“Burke shows again that he’s not just a comic genius, but also a fine dramatic writer and storyteller.” – Booklist. “Prose both scabrous and poetic.” – Publishers Weekly. “Proust meets Chandler over a pint of Guinness.” – Spectator. “Among the most memorable books of the year, of any genre.” – Sunday Times. “A hardboiled delight.” – Guardian. “Imagine Donald Westlake and Richard Stark collaborating on a screwball noir.” – Kirkus Reviews. “A cross between Raymond Chandler and Flann O’Brien.” – John Banville.

Sunday, May 23, 2010

Nobody Move, This Is A Review: Trafficked (18s)

Alone, frightened and unable to speak English, Tayo (Ruth Negga, right), a young Nigerian girl who has been trafficked into Ireland, escapes from the back of a van in a Dublin alleyway. Picked up off the streets by street-level Mr Fixit Keely (Karl Shiels), Tayo finds a place to stay, work in a lap-dancing club, and the possibility of happiness - which in Tayo’s case means earning enough money to allow her twin sister to come live in Ireland. But Tayo has reckoned without Keely’s capacity for double-dealing, the persistence of her would-be pimp to see his ‘property’ returned, and the relentless nature of a malign fate.
  Written and directed by Ciaran O’Connor, Trafficked is the closest Irish cinema has come in many years to a bona fide film noir. Although made almost eight years ago, and as such is something of a period piece examining the seedy underbelly of the Celtic Tiger, its subject matter is timely, and indeed timeless.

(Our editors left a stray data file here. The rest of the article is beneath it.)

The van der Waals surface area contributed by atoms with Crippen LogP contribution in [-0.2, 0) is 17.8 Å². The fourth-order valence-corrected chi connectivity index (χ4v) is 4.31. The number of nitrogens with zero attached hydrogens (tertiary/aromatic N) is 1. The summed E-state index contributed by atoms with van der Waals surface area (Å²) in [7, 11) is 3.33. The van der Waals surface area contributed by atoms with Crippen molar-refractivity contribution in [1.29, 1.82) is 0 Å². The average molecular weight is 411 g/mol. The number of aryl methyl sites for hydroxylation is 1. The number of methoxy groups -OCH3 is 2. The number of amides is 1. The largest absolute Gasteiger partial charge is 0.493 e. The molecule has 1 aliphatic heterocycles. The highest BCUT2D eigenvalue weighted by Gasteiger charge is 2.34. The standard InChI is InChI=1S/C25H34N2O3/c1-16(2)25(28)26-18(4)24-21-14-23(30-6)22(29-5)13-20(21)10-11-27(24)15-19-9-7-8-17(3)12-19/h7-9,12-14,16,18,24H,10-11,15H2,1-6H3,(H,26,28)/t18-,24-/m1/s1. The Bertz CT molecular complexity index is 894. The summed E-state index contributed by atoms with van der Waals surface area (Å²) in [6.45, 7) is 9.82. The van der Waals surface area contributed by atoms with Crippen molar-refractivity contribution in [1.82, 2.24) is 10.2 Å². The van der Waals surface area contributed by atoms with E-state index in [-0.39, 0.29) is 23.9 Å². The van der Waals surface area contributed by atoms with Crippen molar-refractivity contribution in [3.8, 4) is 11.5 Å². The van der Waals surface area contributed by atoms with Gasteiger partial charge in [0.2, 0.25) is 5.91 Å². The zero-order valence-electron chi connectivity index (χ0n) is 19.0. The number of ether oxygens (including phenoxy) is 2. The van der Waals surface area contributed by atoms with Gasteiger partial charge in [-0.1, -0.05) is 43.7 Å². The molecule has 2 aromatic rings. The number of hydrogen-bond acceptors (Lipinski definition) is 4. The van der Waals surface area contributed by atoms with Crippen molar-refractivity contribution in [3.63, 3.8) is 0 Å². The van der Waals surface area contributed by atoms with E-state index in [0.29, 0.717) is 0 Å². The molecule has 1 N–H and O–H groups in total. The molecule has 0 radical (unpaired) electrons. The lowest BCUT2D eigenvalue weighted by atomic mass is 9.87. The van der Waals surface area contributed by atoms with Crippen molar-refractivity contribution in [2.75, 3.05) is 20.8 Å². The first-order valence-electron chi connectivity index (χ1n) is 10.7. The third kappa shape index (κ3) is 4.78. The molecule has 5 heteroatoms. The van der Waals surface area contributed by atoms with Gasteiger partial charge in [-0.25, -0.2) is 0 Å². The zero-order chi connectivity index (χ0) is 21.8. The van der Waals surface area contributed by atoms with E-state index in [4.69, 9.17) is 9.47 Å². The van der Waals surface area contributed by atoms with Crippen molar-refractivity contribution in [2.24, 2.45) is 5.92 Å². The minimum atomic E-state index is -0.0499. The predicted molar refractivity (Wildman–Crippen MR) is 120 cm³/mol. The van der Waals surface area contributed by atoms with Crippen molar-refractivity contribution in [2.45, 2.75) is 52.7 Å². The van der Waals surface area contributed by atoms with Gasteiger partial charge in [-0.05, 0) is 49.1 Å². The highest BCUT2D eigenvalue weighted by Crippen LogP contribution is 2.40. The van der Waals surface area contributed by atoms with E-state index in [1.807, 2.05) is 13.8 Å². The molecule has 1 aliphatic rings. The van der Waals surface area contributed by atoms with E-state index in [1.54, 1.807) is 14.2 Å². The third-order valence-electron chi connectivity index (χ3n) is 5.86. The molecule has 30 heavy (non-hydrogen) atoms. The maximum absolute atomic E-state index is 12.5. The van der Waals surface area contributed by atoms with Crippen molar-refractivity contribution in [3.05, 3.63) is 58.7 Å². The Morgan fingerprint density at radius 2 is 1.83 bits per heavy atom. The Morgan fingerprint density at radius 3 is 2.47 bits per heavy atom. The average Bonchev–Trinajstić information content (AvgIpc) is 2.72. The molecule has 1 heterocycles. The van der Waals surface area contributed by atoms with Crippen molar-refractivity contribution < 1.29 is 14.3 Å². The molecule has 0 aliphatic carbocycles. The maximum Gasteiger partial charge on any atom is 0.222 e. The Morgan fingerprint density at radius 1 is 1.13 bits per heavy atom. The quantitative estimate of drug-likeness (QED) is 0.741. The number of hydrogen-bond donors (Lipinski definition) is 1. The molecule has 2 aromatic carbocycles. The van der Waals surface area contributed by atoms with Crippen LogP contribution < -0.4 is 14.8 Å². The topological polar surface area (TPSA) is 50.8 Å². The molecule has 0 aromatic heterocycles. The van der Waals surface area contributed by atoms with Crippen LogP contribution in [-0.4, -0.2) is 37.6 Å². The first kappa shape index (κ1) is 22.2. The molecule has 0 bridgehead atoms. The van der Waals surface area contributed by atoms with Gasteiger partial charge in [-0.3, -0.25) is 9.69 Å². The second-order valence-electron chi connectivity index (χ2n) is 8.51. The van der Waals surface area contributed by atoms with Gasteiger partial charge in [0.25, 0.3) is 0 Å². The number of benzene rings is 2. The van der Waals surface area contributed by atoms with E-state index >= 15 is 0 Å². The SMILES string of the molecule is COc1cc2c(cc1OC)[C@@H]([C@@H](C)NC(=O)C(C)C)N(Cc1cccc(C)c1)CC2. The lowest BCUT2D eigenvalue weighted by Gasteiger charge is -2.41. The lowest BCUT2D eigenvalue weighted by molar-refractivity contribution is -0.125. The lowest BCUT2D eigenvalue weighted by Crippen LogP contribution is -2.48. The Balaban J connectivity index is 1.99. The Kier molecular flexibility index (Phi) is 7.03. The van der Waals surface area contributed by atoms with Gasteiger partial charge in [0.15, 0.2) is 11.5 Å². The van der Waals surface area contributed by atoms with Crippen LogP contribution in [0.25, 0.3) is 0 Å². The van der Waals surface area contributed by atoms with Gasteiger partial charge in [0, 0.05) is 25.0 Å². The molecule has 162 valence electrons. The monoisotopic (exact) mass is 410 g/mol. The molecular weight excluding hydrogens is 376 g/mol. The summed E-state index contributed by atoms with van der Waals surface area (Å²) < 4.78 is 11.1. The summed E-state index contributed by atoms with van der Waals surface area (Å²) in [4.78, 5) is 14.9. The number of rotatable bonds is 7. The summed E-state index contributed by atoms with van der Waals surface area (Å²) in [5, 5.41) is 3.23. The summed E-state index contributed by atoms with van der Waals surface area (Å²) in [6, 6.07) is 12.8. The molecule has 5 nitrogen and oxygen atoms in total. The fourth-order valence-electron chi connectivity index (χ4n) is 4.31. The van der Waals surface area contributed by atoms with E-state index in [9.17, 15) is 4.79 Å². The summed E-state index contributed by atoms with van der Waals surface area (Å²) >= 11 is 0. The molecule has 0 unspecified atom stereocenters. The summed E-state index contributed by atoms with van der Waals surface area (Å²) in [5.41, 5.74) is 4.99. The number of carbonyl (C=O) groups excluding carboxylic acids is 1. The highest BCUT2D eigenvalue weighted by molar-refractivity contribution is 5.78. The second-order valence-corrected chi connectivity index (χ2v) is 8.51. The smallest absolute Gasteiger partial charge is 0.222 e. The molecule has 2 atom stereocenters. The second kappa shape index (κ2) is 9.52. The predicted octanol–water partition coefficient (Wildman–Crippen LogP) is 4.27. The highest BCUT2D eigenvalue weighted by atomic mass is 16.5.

While the classic noir trope of expressionist lighting is absent, and Tayo far removed from the glamorous femme fatale, the film contains many of the noir staples: bottom feeders scraping a living from the mean streets, star-crossed lovers on the lam, the depressingly inevitable sense that fate will have the final say despite the best efforts of the protagonists.
  O’Connor’s seedy Dublin is convincingly portrayed, although there is a preponderance of self-consciously poetic shots of the grim setting, while Negga and Shiels are convincing as a mismatched pair thrust together by circumstance, with the latter in particularly fine form as the charismatic lowlife Keely.
  That the couple manage to scrape some tenderness from their brutal lifestyle adds to the film’s appeal, but this is in the final reckoning intended as a slice of gritty realism, and diehard noir fans will revel in an ending that pulls no punches. *** - Declan Burke

  This review first appeared in the Irish Mail on Sunday

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